I’m not sure what would happen if there were no more internet discussions about “stopping power” as applied to handguns. What would we talk about? I am sure that it would be a better world, and there would be lots more available bandwidth.
The stopping power of the brakes on my car is easily determined, as is the (absence of) my power to stop eating chips and salsa. But when it comes to handgun stopping power, things get a little trickier.
What is “stopping,” exactly? From a physics point of view, we could say “stopping” is taking the momentum of an object to zero. In the case of the FAA standard 170 pound man walking three miles an hour, his momentum is 68.8kg*m/sec.
A .45 ACP round has a momentum of 8.3 kg*m/sec meaning that if you can put every shot where it counts, you can stop your standard guy from moving forward after more than eight shots. I guess there’s a reason for 8+1 pistols, huh?
Of course, that’s pretty meaningless. What we want to know is what is best for stopping threats or attackers, commonly expressed as “stopping power.”
We want to protect ourselves and our own. There are lots of ways to do this. Simply producing your weapon, of any sort, may discourage your opponent and that may be all it takes.
A hammer to the head might do it, and pepper spray can take a lot of grown men to their knees. If you are skilled, there are all sorts of things you can do with your hands and feet, but if you’re close enough to put the hurt on the bad guy, he’s close enough to return the favor.
Of course, you can always run. Even if the law allows you to stand your ground, that isn’t mandatory. Running might be the best option. You’re not trying to prove anything, you just want to sleep in your own bed tonight with all of your people secure.
Handguns are wonderfully…handy. But that’s their only functional advantage. In every other way, they are inferior to long guns. The mighty .45 ACP is a pop gun compared to most any deer rifle or a 12 gauge shotgun.
An AR with 30 rounds of 5.56 is a lot more useful than anything you can carry easily and shoot with one hand. But you’re not going to have any of that in your IWB holster as you pick up the dry cleaning or run out for bread and milk. So when it comes to guns for defense, we’re mostly left with (relatively) wimpy handguns, the weak sister of the firearm world.
So comes now the day you’ve been dreading. The fight has come to you. You draw and fire, and you get it done. The bad guy gets one right in the breadbasket. Or maybe three or five. But you might not be done yet.
Unlike the movies, your shot will not lift the guy out of aisle 4 and fling him into the dog food. He may not react at all. Now the question of “stopping power” is entirely relevant. What can your trusty heater actually do to end a fight?
Shooting deer at 100 or 300 yards with my trusty .280 is easy. I’ve done it a number of times and all of the deer ended up with two holes in their chest and died promptly.
Hitting things with a handgun is comparatively difficult. And you can be sure that your skill will drop off considerably if you find yourself actually fighting with your handgun.
I am aware of a situation in which law enforcement officers fired north of 50 rounds at a bad guy, and they all missed. Skill with a handgun is not easy to develop and skill in shooting while moving at people that are moving and who are shooting back isn’t generally available without a 4-year commitment and a trip east. WAY east.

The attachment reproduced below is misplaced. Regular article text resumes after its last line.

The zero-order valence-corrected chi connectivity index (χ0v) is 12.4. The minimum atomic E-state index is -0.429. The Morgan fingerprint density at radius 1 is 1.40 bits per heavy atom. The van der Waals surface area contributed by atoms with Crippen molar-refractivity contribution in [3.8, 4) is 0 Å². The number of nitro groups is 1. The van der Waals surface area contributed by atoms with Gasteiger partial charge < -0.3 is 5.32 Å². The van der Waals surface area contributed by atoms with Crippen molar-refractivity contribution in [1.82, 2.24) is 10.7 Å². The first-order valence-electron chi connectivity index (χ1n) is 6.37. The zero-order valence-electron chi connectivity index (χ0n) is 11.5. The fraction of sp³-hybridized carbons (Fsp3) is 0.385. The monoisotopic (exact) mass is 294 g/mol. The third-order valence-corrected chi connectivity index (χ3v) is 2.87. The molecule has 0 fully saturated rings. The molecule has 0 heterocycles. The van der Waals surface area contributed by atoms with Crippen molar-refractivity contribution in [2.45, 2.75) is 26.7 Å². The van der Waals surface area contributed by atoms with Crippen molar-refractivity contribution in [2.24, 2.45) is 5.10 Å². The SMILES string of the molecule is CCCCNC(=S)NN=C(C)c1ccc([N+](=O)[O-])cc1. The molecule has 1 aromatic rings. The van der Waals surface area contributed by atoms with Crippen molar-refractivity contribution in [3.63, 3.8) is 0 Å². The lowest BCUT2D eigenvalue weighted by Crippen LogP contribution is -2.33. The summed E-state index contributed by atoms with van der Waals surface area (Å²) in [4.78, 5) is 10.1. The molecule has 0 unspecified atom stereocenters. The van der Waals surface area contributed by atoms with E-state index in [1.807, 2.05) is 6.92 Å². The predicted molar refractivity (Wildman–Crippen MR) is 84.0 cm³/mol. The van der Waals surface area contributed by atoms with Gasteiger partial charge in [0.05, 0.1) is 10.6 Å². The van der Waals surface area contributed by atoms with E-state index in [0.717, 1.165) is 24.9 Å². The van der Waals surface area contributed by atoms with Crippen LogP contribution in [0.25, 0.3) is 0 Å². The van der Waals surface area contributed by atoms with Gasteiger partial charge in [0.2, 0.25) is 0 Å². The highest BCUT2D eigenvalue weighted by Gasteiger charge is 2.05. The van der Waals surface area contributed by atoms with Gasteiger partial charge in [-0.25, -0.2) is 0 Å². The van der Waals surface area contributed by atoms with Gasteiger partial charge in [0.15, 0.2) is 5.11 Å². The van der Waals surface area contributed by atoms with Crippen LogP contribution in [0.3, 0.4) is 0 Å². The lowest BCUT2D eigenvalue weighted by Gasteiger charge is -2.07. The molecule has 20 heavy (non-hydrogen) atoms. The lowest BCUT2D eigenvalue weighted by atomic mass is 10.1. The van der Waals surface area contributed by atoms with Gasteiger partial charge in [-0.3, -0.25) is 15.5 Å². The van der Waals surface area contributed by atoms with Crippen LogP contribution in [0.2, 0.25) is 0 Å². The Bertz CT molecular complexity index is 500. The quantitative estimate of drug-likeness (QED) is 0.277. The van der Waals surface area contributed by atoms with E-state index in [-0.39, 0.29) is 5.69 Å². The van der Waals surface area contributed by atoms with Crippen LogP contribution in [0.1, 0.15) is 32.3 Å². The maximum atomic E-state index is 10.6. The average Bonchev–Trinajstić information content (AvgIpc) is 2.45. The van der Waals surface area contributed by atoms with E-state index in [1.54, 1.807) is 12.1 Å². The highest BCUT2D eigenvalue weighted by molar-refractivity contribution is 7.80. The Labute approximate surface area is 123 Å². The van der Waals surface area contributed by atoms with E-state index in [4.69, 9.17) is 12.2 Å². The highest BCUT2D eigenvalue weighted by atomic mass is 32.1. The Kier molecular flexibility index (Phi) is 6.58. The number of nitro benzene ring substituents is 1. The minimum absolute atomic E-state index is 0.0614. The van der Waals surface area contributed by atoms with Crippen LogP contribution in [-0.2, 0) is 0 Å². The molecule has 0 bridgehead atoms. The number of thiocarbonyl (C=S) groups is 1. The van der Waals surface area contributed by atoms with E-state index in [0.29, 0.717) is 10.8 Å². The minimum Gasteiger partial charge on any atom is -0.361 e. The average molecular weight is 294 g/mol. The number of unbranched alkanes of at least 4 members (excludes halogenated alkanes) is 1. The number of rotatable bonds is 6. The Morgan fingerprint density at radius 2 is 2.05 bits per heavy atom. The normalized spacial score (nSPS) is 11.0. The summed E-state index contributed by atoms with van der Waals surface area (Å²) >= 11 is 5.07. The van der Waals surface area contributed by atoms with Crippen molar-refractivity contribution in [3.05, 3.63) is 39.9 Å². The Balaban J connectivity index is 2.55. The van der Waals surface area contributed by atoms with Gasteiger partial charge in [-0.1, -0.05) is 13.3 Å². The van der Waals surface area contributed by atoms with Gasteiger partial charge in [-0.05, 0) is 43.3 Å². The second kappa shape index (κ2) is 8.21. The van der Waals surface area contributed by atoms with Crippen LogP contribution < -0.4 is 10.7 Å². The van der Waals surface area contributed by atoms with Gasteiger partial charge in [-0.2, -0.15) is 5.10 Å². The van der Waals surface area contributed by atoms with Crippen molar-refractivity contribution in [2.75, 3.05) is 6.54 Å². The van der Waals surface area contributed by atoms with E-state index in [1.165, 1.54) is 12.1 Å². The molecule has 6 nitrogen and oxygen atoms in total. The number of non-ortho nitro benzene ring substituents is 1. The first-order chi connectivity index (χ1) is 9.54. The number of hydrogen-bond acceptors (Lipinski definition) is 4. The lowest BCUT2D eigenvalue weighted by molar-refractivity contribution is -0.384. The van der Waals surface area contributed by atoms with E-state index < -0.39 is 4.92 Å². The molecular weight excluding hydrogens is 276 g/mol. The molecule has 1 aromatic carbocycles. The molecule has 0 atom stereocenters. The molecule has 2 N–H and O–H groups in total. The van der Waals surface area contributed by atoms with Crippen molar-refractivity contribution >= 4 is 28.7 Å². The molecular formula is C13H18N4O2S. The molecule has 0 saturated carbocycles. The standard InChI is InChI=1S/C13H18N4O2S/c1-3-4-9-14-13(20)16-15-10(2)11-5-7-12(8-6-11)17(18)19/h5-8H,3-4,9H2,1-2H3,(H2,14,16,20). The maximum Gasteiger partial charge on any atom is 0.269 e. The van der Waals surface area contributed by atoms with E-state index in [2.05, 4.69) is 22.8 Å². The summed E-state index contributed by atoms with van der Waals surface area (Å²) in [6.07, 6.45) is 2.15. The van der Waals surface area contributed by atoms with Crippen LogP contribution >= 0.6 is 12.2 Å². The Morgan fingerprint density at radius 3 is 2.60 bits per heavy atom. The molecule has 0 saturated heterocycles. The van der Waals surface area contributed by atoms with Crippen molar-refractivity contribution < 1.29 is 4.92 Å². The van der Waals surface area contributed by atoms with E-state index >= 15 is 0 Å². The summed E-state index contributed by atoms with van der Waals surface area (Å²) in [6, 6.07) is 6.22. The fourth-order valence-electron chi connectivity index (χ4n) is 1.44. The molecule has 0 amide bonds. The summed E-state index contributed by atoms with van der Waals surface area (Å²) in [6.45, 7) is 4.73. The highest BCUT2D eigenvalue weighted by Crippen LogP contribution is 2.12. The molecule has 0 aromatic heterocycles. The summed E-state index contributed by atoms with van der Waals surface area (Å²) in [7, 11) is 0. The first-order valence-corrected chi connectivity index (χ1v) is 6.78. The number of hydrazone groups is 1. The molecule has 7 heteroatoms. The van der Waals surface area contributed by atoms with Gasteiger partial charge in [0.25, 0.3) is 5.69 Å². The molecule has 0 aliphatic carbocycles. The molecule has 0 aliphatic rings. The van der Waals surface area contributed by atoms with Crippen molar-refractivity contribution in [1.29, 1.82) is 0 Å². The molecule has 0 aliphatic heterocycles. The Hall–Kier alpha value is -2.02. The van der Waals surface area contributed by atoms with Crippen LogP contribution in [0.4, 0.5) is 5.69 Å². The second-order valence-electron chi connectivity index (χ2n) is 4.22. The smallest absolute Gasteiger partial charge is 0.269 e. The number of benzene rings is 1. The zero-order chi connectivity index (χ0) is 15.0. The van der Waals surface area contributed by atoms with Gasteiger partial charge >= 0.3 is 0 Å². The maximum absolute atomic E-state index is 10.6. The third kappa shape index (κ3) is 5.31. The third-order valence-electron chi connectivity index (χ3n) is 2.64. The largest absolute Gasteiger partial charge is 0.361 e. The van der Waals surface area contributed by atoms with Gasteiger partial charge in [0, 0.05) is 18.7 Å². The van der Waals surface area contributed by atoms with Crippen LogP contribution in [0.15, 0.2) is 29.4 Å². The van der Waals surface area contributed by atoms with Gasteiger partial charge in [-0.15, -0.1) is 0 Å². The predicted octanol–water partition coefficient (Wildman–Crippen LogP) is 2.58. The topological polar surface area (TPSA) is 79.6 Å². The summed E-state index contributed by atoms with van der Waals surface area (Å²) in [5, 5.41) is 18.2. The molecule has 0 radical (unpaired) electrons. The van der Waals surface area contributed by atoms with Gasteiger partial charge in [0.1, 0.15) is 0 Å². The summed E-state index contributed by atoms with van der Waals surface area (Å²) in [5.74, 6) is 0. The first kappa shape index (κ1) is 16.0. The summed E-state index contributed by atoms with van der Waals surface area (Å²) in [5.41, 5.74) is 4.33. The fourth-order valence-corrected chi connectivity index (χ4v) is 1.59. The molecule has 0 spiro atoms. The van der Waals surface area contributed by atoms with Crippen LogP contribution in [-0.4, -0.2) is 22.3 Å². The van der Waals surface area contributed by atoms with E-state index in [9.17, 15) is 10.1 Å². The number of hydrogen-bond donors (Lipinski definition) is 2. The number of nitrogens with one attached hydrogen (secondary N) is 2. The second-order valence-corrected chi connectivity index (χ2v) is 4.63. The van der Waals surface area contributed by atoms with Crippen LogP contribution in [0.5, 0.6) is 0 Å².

Leaving aside the interaction of you with your weapon, there are two variables to consider as to the “stopping power” of a gun. The first is bullets.
Love and beauty aside, the function of guns is all about the projectiles. The point is to send little bits of metal downrange to a predetermined place to do a specific thing. In the case of self-defense, the object is to eliminate the threat.
How can this be done? You are going to launch a bullet — probably hollow point, not FMJ — into a bad guy (you hope). Maybe more than one. And perhaps more than one bad guy. What can your handgun bullets do to help you get home that night?
There are lots of personal defense bullets out there. There has been lots of testing done shooting walls and car doors and FBI standard gelatin, with and without clothing, wet phone books, you name it. What hasn’t been done is shooting angry people of identical build in exactly the same place with the same projectile at the same velocity a few hundred times.
Until Dr. Moreau does that experiment a few hundred times, it’s all speculation. Till then, we’ll be shooting Jell-o, which can tell you a lot about what to do if you get attacked by dessert.
Is all this testing useless? Who knows? It seems reasonable to think that more energy is better, or that bigger and faster is better than smaller and slower. But we don’t really know what the difference is, and how much.
Add to that all of the possibilities that we’ll peek at below, and I maintain that no one knows which bullet at what velocity is best for a given situation, let alone what’s best for all situations. Reasoned speculation is often correct, but it isn’t the same as knowing.
Likely as not, we’ll find out in five years that tissue stretch at a certain high velocity causes the release of massive quantities of vital fluids, causing rapid incapacitation and we’ll all be shooting phonograph needles at 121,000 fps and knocking ‘em down.
So what can you do with your handgun cartridge (whether it’s .380 ACP, 9mm, .45 ACP, .357 Magnum, .44 Magnum) to get the bad guy to lose interest quickly? You have the gun out, and he’s still in the game. The first and best thing is to take out the brain.
The brain is what tells the rest of the body what to do. If you can put out the lights, that will incapacitate the person and he will no longer be able to hurt you. KO, you win.
But the brain is relatively hard to hit. It’s surrounded by thick bone that can deflect bullets and your bad guy might just move as you draw a fine bead on him. So brain shots are tough.